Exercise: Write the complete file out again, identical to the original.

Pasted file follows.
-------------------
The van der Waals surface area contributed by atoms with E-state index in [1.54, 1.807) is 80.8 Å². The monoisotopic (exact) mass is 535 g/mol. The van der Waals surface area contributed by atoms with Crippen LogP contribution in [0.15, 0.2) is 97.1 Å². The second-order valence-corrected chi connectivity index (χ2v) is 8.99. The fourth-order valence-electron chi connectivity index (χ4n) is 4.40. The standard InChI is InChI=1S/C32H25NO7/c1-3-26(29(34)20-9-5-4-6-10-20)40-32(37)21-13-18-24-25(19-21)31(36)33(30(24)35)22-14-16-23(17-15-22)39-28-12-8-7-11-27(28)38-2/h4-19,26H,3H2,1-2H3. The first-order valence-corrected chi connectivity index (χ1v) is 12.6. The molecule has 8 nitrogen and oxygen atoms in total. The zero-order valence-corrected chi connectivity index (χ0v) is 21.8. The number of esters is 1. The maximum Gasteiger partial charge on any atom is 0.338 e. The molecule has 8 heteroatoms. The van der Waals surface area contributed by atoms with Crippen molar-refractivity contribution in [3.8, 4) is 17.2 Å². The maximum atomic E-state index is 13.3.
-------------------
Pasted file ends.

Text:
The van der Waals surface area contributed by atoms with E-state index in [1.54, 1.807) is 80.8 Å². The monoisotopic (exact) mass is 535 g/mol. The van der Waals surface area contributed by atoms with Crippen LogP contribution in [0.15, 0.2) is 97.1 Å². The second-order valence-corrected chi connectivity index (χ2v) is 8.99. The fourth-order valence-electron chi connectivity index (χ4n) is 4.40. The standard InChI is InChI=1S/C32H25NO7/c1-3-26(29(34)20-9-5-4-6-10-20)40-32(37)21-13-18-24-25(19-21)31(36)33(30(24)35)22-14-16-23(17-15-22)39-28-12-8-7-11-27(28)38-2/h4-19,26H,3H2,1-2H3. The first-order valence-corrected chi connectivity index (χ1v) is 12.6. The molecule has 8 nitrogen and oxygen atoms in total. The zero-order valence-corrected chi connectivity index (χ0v) is 21.8. The number of esters is 1. The maximum Gasteiger partial charge on any atom is 0.338 e. The molecule has 8 heteroatoms. The van der Waals surface area contributed by atoms with Crippen molar-refractivity contribution in [3.8, 4) is 17.2 Å². The maximum atomic E-state index is 13.3.